A flight worth taking

Juliette Meyers, A&E Editor

Flight attendants hand out greasy turkey sandwiches, approximately 43 minutes before landing, on Flight 55 from Paris’s Charles de Gaulle Airport to Newark International.

In a cheerful tone, the pilot announces on the intercom that we have begun our initial decent and the weather in Newark is a mild 55 degrees with gusty winds.

The flight attendants continue to glide up and down the aisle offering extra sandwiches that no one seems to want. As the cart appears in front of my row, the plane dips harshly below a cloud and the seatbelt sign dings on.

The passenger seated next to me, a French woman in a blue blazer similar to the ones the flight attendants wear, looks at me with an expression that seems to be saying, ‘Here we go!’

In a few short minutes, the flight attendants have disappeared and I feel like I am on my own. The plane starts a series of heavy plummets down and fast zips up as if the pilot can’t make up his mind as to whether to take us to earth or outer space.

As a fearful flier, it would seem to be a natural instinct to regret making the entire trip because of this dreadful moment but it isn’t. In fact, if a magic Genie granted me the chance to relive my week in Paris with the stipulation that I must endure this terrible landing one more time, I wouldn’t hesitate to say yes.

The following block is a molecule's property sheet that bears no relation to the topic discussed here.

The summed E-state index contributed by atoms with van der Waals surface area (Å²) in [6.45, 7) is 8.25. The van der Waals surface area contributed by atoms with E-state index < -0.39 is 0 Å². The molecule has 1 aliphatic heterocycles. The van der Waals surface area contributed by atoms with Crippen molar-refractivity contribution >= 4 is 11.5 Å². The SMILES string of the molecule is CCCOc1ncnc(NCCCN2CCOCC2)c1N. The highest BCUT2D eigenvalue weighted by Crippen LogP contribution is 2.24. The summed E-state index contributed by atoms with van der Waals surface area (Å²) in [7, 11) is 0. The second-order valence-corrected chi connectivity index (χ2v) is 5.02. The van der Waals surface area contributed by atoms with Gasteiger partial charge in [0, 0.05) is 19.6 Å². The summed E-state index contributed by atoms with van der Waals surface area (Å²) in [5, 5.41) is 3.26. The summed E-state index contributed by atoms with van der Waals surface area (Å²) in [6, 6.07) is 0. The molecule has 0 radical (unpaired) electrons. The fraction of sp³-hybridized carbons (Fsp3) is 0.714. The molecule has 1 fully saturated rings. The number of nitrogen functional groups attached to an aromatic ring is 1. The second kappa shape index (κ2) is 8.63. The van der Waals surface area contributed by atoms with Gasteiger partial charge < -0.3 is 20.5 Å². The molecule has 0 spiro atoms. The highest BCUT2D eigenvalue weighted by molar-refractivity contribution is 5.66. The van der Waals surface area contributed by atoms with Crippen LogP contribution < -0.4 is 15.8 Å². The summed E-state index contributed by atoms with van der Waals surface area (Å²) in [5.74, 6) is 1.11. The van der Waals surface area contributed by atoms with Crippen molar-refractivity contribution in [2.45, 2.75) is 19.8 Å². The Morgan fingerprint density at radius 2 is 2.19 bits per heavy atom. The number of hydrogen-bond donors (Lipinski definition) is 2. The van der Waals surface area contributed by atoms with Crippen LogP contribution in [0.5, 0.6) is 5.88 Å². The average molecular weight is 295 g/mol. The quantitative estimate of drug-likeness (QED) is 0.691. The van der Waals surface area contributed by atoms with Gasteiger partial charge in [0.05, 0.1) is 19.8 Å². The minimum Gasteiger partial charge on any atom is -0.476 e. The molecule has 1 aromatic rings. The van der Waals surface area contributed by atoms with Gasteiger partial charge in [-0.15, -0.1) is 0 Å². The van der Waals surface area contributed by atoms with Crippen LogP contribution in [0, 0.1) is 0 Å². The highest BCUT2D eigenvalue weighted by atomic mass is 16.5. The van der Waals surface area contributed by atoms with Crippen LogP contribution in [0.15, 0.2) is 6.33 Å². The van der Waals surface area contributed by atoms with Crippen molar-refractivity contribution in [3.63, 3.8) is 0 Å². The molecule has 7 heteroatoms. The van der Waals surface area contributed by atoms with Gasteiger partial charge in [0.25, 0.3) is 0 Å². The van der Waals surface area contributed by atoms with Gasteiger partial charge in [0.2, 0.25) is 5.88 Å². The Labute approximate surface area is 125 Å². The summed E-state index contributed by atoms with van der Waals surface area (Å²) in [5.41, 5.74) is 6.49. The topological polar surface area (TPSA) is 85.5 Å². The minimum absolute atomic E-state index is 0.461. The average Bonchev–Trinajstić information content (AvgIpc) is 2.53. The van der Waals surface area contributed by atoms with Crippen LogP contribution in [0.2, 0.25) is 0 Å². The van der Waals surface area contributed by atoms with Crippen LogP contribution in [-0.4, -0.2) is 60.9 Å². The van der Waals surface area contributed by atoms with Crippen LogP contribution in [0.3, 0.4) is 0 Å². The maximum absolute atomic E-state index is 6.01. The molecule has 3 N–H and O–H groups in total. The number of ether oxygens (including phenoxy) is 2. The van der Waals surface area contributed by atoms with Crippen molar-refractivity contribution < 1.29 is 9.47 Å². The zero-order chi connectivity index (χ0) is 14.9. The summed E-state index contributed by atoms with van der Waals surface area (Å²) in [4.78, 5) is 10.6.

My head bobbles back and forth, up and down, with every motion of the plane. I rack my brain for a way to avoid a panic attack while flying 30,000 feet above ground. I begin to visualize myself in all my favorite spots throughout the trip.

My tired, cold body walking up the stairs of the Sainte-Chapelle, a medieval Gothic chapel, to be enveloped by the warm colors of stained glass shining on my skin.

Opening the narrow latched window in the tiniest hotel room at the Comfort Inn on Mouffetard, to see a flower box full of red carnations, and a cobblestone street below.

Sitting in the sun on a curb by the river, crunching on crispy French fries while the Eiffel Tower peeks through a sea of Parisian style apartment buildings.

Criss-cross shadows on my face, as I stand below the famous glass pyramid at the Louvre Museum, never once forgetting that some people only dream of getting the chance to see the inside.

I come back to my senses, peer out the window as tiny houses become larger and larger, and feel the wheels of the plane bounce onto the runway. The wheels spin vigorously on the pavement as if they will never stop. I secretly hope that they don’t, and instead the plane sails back into the sky, off on another adventure.

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